At a crucial turning point in the narrative, the film changes tack and it becomes apparent that it isn’t merely Tyler’s story but the story of the Williams family, of the constant struggle to catch all of life’s pitches, of youthful awakening, forgiveness and atonement. The tension and delirium are excellently counterbalanced by scenes of highly authentic tenderness, rendering the main character of the film to be a concept ultimately, that being life’s trials and tribulations and the multitude of approaches that we have to them. It’s a narrative 180 that has polarised critics and audiences, but I found it gave the picture an even more intelligent structure, widening its scope and making it a richer experience overall.

In conjunction to the Reznor-Ross original soundtrack, Waves offers up a refreshingly eclectic cache of earworms, featuring a heady dose of rap, R&B, alternative rock and avant-garde pop from the likes of Animal Collective, Tame Impala, Frank Ocean, Kendrick Lamar and Alabama Shakes, among many others. These tracks, not to mention Drew Daniels’ sublime cinematography, bring to life a dreamy and intoxicating vision of the tropicality of South Florida, making it look an alluring and vibrant place to spend a week or two, while also illustrating the landscape’s punishing humidity, a perfect aesthetic supplement for the mounting stresses and transformations that the characters undergo. The film’s opening sequence, a brightly-lit rotation shot in a car interior set to the ridiculously catchy ‘FloriDada’ by Animal Collective, will probably be bad news for viewers with vertigo, but it serves to brilliantly establish the films bittersweet tone.


As is always the annoying case with A24 productions, the film wasn’t released here in the U.K. until last month, a full two months after its general release in the United States, and more than ample time for it to have been surveyed by Academy voters. An Oscar nomination is obviously not an objective measurement of a film’s worth, but if we’re talking about the industry’s subjective recognition of outstanding talent, then it is axiomatically ridiculous that Waves hasn’t even had a look in. Aside from a smart, bold and immersive original screenplay, it features utterly believable performances from all players, with a special shout going to Sterling K. Brown as the pater familias, Ronald Williams. He cuts a proud and intimidating figure, and his pushy demands for excellence are certainly frustrating and insensitive, but he is undeniably a man who loves his wife and children deeply, and sincerely believes that they will thank him for his tough love later on. Brown’s ability to make a highly difficult man so sympathetic is a feat achieved by few actors, and I can guarantee that his performance alone annihilates many of the year’s nominees. With no intention of diverting the review into the territory of sociopolitical screed, I will say that there were several irrefutably superb films with predominantly black casts released last year, and the only black film that seems to have gotten a peek by the Academy is Harriet. Bit strange, that’s all.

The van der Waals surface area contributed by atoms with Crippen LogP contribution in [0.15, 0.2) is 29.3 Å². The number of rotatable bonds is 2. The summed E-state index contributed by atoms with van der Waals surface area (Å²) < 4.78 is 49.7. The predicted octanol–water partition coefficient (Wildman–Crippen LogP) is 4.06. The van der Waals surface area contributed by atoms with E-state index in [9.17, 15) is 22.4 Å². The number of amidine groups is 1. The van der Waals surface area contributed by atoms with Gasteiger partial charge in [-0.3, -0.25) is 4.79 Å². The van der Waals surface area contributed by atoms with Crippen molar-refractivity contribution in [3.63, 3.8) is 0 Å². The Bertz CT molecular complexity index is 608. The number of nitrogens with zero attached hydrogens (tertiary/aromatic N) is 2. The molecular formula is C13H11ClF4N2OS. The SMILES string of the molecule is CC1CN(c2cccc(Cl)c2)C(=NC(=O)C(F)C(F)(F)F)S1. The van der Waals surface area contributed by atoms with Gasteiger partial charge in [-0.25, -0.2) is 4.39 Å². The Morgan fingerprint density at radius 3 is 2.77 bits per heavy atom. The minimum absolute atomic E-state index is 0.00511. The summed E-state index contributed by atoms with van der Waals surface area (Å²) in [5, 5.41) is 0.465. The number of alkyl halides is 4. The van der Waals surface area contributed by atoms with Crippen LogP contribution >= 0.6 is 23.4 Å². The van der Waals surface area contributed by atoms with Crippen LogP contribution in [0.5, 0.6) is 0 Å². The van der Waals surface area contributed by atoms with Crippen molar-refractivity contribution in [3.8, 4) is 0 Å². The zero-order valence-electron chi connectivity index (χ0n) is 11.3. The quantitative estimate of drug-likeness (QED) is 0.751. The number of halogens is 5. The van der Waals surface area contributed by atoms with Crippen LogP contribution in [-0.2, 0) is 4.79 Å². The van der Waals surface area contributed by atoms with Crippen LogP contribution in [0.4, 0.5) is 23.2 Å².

A highly engaging and pathos-riddled family portrait, Waves excels in the creation of a story where every character’s perspective is relateable on one level or another. It inspires pain and tension, but also optimism and catharsis, offering up a raw, honest and comprehensive slice of life that challenges you to admit to yourself that you have been any or all of these people at some point. It’s a stunning achievement, and easily one of the best dramas of the 21st century so far.